23-year-old gave scant thought to skin cancer, then he noticed dark mole

May 24, 2015 | by Samantha Bona

“Skin cancer” was pretty much the last thing on the mind of a healthy, outdoorsy kid like Tanner Harbin.

Tanner Harbin, skin cancer patient College student and skin cancer patient Tanner Harbin now gives much more thought to sun safety. That wasn't the case before his diagnosis with a rare form of cancer.

“I like hockey – playing it and watching it,” the 23-year-old from San Dimas said. “I like to go off-roading with my dad – we have a Jeep and we have a cabin up in Big Bear, so we go up there and do stuff like that.”

When he’s not palling around with his dad, Harbin works at an Ace Hardware and goes to Mt. San Antonio College, where he’s studying to become a welder. “I’m pretty much always at work or at school,” he said.

Other than a bout with teen acne, Harbin had never given a lot of thought to the health of his skin. “I don’t think most people my age ever even think of going to the dermatologist,” he said. “They don’t even think about using sunblock. They just stand out there getting burned. They go to tanning booths. My sister used to do that. She stopped when I started having problems with my skin.”

Those “problems” began with a dark black mole Harbin first noticed on his back last December.{C}

The first sign of a problem

“I’d never seen it before. My parents had never seen it before either, so they thought I should get it looked at,” he recalled. He went to his dermatologist, who checked Harbin's records and found no mention of the mole at his last visit a year ago — it had cropped up suddenly sometime in the last few months.

The dermatologist removed the mole in January, then called Harbin a couple weeks later and asked him to come in. “They weren’t really sure what it was,” Harbin said. “He recommended that I go to City of Hope.”

Dermatologist Jae Jung, M.D., Ph.D., was the first doctor Harbin met at City of Hope, in mid-February. “She looked at the slides and said it was weird-looking,” Harbin recalled. The cancer was unusual;  that much was certain. Jung proceeded to get second opinions from other dermatologists at City of Hope, then to go over the case with the City of Hope Tumor Board, which meets once a month to discuss patient cases.

Together the team of oncologists, surgeons, pathologists and dermatologists made a diagnosis and came up with a treatment plan.

“Tanner had a very, very rare melanocystic neoplasm,” Jung said. “It’s not quite melanoma, but it’s not benign. There is a distinct overlap between this melanocytoma and what used to be called animal-type melanoma. And some percentage of them do metastasize. But it’s really unclear how much overlap there is because they’re so rare.”

The official name of Harbin's tumor is PEM (pigmented epithelioid melanocytoma). Doctors aren’t sure if such tumors – more commonly seen in animals such as horses – are genetic or caused by sun exposure, or some combination. In general, the prognosis for this highly unusual melanoma variant is good.

“That’s why this was an important case to discuss in a multidisciplinary fashion,” Jung said. “It was a discussion of experts on this very, very rare subset of cancers. ... You don’t want to just dismiss it as being rare and then not deal with it in an inappropriate way: ‘We don’t really know what it is so let’s just watch it and see what happens.’ Things like that happen not infrequently at community hospitals. Then by the time we see it here it’s metastatic.”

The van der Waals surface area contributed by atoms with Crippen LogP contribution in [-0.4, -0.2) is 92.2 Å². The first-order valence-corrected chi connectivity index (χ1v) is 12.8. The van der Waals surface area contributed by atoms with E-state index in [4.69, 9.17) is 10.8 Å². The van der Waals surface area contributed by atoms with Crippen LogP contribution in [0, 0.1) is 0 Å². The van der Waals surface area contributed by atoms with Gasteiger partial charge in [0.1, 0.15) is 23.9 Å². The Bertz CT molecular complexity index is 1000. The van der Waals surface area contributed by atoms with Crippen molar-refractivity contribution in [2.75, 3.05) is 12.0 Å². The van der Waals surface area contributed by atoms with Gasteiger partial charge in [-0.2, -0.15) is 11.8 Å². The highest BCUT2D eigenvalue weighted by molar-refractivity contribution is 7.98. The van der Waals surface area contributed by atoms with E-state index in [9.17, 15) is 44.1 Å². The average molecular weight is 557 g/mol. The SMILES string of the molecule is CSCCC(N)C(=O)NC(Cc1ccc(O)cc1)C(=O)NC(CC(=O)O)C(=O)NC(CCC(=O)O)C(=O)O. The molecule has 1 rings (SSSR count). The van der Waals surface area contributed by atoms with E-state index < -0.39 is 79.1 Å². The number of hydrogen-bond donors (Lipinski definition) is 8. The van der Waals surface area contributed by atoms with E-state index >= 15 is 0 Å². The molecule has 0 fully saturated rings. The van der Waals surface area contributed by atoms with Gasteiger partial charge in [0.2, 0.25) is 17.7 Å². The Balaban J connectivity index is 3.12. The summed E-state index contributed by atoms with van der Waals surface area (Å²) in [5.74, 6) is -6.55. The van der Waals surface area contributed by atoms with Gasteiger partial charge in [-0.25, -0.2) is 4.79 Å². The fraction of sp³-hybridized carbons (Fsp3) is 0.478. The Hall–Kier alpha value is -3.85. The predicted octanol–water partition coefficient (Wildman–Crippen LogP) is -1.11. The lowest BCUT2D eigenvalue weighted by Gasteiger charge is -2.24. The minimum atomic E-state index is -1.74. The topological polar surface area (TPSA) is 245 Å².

That team approach is what sets City of Hope apart, Jung said. “There’s always someone available in medical oncology or surgical oncology or pathology that you can discuss something with, so you’re not just kind of an island,” Jung added. “You don’t want to do the wrong thing for a patient, particularly when it’s ultrarare.”

A treatment, and follow-up, plan for life

In Harbin's case, “they said if they left it in, it could turn into cancer and spread," Harbin said. "They took a huge area out of my back — the incision was about six inches long."

City of Hope surgeon Hans Schoellhammer, a melanoma expert, performed the surgery and also removed one lymph node. “He actually did a really good job on the stitching,” Harbin said. “It looked pretty red and swollen and gross the next day, but now it’s pretty much completely flat. He did a very good job for the size that he took out.”

Harbin did not require chemotherapy or radiation, but he will need to go back to City of Hope every three months for rechecks for the next two years. Also, “I can never go in the sun unless I wear sunblock now,” he said.

Jung will take over as his dermatologist for life. And because there is now a family history of melanoma, as well as pancreatic cancer – recent research has shown links between the two – Harbin's older sister, Chelsea, will get checked by Jung from now on, too.

Harbin is fine with regular checkups, saying the pleasant atmosphere at City of Hope helped take the sting out of his diagnosis.

“Everyone was very nice, very caring, always smiling and in a good mood. You kinda need that in a place like that," he said. "You can’t have everyone going around with a frown on their face.”

As for the new six-inch scar on his back? “It does look pretty cool.”


Learn more about skin cancer treatment and research at City of Hope.


Learn more about becoming a patient or getting a second opinion by visiting our website or by calling800-826-HOPE (4673). You may also request a new patient appointment online. City of Hope staff will explain what's required for a consult at City of Hope and help you determine, before you come in, whether or not your insurance will pay for the appointment.

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